The Wallace Collection

The Wallace Collection, A Family Collection, A National Museum, An International Treasure House
Snuff box
  • Snuff box
  • Unknown Artist / Maker
  • probably Russia, possibly France
  • 1800-1850
  • Gold and enamel, painted, incised and engraved
  • Object size: 3.8 x 8 x 6 cm
    Weight: 193.1 g
  • Maker's mark: Obscured, probably comprising the initial 'I', an illegible second letter and 'N' or possibly an 'M' with a scallop for difference. Parisian type imitating a Paris goldsmith's mark, at some time attributed to Rene-Jean Lemoyne, goldsmith registered in Paris 15 July 1775 until 1793
    Warden's mark: 'N' of the Maison Commune 1753-4 probably false
    Charge mark: A head of an ox, for the sous-fermier Julien Berthe (1750-56) probably false
    Mark: A leaf, for the contremarque of the fermiers Eloy Brichard and Etienne Somfoye, Paris (1756-62) probably false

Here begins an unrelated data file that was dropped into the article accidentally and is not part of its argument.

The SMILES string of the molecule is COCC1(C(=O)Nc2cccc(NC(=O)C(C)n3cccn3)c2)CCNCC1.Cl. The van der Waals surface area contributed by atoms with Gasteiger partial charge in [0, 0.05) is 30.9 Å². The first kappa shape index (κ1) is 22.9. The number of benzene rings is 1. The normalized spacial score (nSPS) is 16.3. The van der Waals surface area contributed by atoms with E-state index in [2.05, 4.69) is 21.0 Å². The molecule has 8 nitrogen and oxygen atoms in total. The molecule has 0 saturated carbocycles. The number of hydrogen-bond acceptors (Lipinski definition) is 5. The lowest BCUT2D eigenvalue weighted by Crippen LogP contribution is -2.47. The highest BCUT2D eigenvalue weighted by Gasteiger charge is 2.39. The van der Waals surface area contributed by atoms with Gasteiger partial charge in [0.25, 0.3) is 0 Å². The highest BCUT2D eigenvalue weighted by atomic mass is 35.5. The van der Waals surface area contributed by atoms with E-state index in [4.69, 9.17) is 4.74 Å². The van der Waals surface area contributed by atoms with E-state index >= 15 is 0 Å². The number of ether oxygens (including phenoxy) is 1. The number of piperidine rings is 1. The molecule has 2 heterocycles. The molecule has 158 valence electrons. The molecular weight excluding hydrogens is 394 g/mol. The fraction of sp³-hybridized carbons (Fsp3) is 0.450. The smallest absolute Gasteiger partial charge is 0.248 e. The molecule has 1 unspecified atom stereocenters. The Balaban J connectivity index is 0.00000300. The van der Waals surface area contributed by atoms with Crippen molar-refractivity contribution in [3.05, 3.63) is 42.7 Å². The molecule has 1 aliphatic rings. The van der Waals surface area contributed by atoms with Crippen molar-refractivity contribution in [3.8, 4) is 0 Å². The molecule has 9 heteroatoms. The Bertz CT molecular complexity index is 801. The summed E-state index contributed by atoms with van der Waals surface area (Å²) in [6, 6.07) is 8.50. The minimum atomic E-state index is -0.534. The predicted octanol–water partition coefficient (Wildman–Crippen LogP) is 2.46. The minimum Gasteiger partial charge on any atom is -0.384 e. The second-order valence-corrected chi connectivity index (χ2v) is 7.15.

Discharge mark: A head of a hen, for the sous-fermier Julien Berthe (1750-56) probably false
    Small guarantee mark: Eagle's head in profile, for 1837 to 1847 Struck twice
  • G17
  • Boudoir Cabinet
Commentary
History
Images & Media
Further Reading
  • This box appears, on the surface, to be French in origin but a closer look at the marks and the decoration, particularly the enamel, may suggest otherwise. The scenes on the cover and base are taken from John Ingram’s engravings after François Boucher of ‘La bonne mère’, ‘L’école domestique’ and ‘La jardinière’, which were published in the early 1740s. However, the enamel colours are untypical of those used in Paris in the eighteenth century and are closer to those found on some German boxes. Moreover, the goldsmith’s mark does not appear to be that of any recorded Paris craftsman. It is clearly not that of René-Jean Lemoyne, who in any case did not register his mark until 1775, but it seems to be an imitation of it.
    Given that this box was in the possession of Prince Anatole Demidoff, one of the greatest collectors of the nineteenth century, a Russian origin dating from the first half of that century does not seem unlikely.